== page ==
- inner thighs
- low back
- pelvic floor
Your physical therapist can teach you how to release these muscles and may recommend tools to assist with soft tissue mobilization.
Gentle exercises, such as active stretching, gentle strengthening, or yoga can be effective in pain reduction. The muscles surrounding the pelvis can become overactive from guarding. This can cause them to have limited mobility and strength. A physical therapist can work with you and teach you how to retrain your muscles so that you can regain strength.
Pain Relieving Modalities
Heat Heat is an effective tool used to reduce pain from interstitial cystitis. I sometimes will instruct my patients to use two heating pads. One heating pad goes over your bladder and the other heating pad goes over your low back. This heat can sandwich the bladder and calm pain.
TENS Transcutaneous electrical nerve stimulation, also called TENS, is another effective tool to reduce pain. A TENS unit sends electrical impulses through the skin to interfere with signals going to your brain that are interpreted as painful. The TENS unit has cords coming from it that send the signals to pads placed over the abdomen or lower back. In addition, TENS may also help your body to release endorphins, which are your body’s own natural pain killers.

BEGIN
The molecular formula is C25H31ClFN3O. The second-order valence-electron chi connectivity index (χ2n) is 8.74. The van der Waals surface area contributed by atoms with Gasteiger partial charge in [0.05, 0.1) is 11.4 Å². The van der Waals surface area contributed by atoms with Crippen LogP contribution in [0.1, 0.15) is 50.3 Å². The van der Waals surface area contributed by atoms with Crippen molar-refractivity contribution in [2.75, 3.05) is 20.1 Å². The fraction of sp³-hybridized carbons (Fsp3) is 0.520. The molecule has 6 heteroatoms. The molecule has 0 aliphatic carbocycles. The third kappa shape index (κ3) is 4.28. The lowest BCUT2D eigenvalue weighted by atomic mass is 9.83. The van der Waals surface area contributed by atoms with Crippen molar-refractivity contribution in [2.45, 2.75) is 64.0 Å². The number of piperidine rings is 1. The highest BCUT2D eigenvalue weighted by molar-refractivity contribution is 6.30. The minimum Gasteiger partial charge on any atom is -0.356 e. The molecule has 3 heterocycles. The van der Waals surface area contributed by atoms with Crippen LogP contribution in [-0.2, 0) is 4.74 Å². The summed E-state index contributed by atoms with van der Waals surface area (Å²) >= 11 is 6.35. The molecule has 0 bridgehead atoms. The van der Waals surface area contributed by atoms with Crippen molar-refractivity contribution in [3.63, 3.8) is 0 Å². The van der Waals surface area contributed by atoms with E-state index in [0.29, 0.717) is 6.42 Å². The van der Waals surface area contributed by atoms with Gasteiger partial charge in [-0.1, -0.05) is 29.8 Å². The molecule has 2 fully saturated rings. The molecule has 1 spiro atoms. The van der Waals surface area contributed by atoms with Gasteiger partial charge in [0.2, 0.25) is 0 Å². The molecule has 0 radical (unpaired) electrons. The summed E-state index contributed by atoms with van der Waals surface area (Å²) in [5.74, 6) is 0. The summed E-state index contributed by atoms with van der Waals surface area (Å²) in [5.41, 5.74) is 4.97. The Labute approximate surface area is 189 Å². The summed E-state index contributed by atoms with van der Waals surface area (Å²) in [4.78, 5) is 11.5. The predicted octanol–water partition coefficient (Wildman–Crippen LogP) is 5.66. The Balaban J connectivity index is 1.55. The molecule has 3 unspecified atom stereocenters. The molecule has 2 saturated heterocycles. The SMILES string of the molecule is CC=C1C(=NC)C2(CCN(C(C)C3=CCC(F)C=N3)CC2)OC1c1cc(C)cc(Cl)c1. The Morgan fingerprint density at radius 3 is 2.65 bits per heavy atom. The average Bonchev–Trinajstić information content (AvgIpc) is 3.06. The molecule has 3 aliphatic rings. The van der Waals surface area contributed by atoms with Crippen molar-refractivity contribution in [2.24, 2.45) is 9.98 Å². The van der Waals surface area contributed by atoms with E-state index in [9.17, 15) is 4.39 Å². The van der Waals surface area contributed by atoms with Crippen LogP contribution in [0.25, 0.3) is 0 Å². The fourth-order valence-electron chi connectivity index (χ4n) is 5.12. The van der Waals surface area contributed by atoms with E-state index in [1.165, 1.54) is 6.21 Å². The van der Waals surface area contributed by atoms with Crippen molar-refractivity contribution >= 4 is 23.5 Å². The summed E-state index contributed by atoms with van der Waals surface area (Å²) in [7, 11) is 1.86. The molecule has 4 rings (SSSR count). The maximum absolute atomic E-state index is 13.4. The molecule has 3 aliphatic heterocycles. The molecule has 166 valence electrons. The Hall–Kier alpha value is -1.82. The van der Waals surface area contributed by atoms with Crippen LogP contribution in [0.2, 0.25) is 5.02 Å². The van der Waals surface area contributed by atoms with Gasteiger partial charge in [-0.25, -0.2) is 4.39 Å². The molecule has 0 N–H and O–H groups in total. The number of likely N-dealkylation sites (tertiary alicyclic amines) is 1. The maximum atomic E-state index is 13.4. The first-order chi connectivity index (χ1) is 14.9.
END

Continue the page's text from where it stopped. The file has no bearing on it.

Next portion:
Biofeedback Biofeedback refers to using a machine that records and displays the amount of muscle activity occurring in the pelvic floor muscles. This is helpful because it is common in patients with IC/BPS to have muscle activity occurring in the pelvic floor muscles and not know it. A biofeedback unit uses a sensor or pads to record muscle activity. And so through visualizing pelvic floor muscle activity on a screen, patients can learn how to relax their muscles.
Vaginal Dilation Therapy
Typicially, in patients with IC, the entire pelvic floor muscle complex becomes overactive or “tight”. I don’t like to use the word tight because I think it can have a negative connotation when referencing the vagina or pelvic floor, but when I say tight people generally know what I mean versus when I saw overactive. So, basically, the pelvic floor muscles become tight.